Finally your third option is to stay a little bit off the beaten path in Desert Hot Springs, a town just on the other side of Interstate 10 from Palm Springs and probably the furthest from the festival. There are several luxury resorts and affordable hotels in this area, so it might be a good option for last minute trips.
This is by no means an exhaustive list on what to pack for Coachella, but here is a link to what is and isn't allowed at the festival on the Coachella website, as well as some details on what to expect from the weather and outfit inspiration. I always recommend packing extra clothes to any festival, including some more comfortable options.
Weather in the Palm Desert.
Indio, California is the literal desert SO, although you are in sunny, beautiful, amazing California, you WILL definitely experience some pretty significant temperature drops at night. The Palm Desert is pretty hot in the day, so make sure to pack sunscreen, sunglasses and a cute festival hat. At night the temperatures can drop down to the mid to low 50’s, so you’ll definitely want to bring some layering options and blankets if you're camping. Check out our selection of outerwear to help put together an epic yet functional outfit!
This is the thing that so many people (I would definitely not exclude myself) tend to obsess/dream/freak out/have nightmares about - and with good reason. I’m not going to lie and say that fashion isn’t a big deal at Coachella because it’s basically like the MET Gala of the music scene.
I truly believe that fashion is just an extension of who you are and should be used as a form of self-expression rather than this self-imposed pressure to be iconic at Coachella. Although a lot of people do show out for other festivals like EDC, Burning Man & Electric Forest, there is just something so different about the fashion at Coachella that is so unique and inspiring. Check out our guide on What to Wear To Coachella for more fashion inspo!
Coachella is pretty damn big on keeping everything very sustainable and eco-friendly, so much so that they partnered with a company called Global Inheritance to ensure that festivalgoers leave no trace and create a conscious experience for all. Read more about what it means to leave no trace here.
Getting around the Palm Desert:
Once you’re in the Palm Desert, there is definitely no shortage of ways of getting around. It’s worth it to peruse their “Getting Here” section of their website where they outline pretty much everything you need to know regarding travel. Here are some of the common travel options:
What airport to fly into?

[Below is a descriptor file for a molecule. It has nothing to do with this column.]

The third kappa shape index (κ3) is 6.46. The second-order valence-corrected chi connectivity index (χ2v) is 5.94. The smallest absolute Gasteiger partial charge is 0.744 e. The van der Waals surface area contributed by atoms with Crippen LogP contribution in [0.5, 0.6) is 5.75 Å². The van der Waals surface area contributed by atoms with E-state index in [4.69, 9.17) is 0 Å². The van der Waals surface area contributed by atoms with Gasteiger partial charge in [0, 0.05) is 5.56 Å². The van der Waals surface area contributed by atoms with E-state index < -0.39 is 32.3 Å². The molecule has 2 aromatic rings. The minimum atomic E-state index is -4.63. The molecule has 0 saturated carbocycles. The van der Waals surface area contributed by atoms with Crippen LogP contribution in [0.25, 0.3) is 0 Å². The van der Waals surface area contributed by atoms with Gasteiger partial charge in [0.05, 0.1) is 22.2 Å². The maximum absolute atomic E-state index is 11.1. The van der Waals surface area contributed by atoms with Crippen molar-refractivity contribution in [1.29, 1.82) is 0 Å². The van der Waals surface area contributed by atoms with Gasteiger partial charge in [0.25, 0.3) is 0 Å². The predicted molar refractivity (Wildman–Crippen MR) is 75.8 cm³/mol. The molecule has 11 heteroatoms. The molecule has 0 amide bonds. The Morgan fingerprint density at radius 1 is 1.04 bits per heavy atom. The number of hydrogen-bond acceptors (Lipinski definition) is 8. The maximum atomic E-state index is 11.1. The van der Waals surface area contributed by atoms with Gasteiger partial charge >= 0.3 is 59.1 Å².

The Coachella site provides a small list of airports, the first of which is the Palm Springs Airport. This airport is by far the closest (25 miles from the festival), with LAX being a close second, but you can also fly into Orange County, Burbank or San Diego but that’s quite the hike!
Although extremely convenient, flying into the Palm Springs airport may not be the most budget friendly, so make sure to do your research and hop on those deals quickly! If you do fly into any of the Los Angeles airports, expect to drive about 2 hours east on Interstate 10 to get to the Palm Desert. There are shuttle options through the festival, but you can also rent a car.
Or, you could try out a little thing called Carpoolchella: a reward system set up to incentivize Coachella attendees to minimize their carbon footprint by driving to Coachella together! Those who have done so in the past have had their entire passes upgraded to VIP FOR LIFE. No joke! It’s definitely worth looking into!
A few extra things to keep in mind to make the most out of your weekend:
Reserve a Locker: because temperatures drop, being hands free is a vibe and it really is so convenient. Keep your layers in a locker during the day for quick access when the sun goes down.
- Budget: I’ve perused a few websites regarding how not to blow it all at Coachella, and the general consensus seems to be that if you aren’t camping, you could be spending a good $50-$75 per day on food and drinks. If you’re camping (or even if you’re not), you can save money on food by taking the free supermarket shuttle to pick up some groceries. If you’re not camping, taking a shuttle will definitely be less expensive than taking an Uber or a Lyft, renting a car, etc.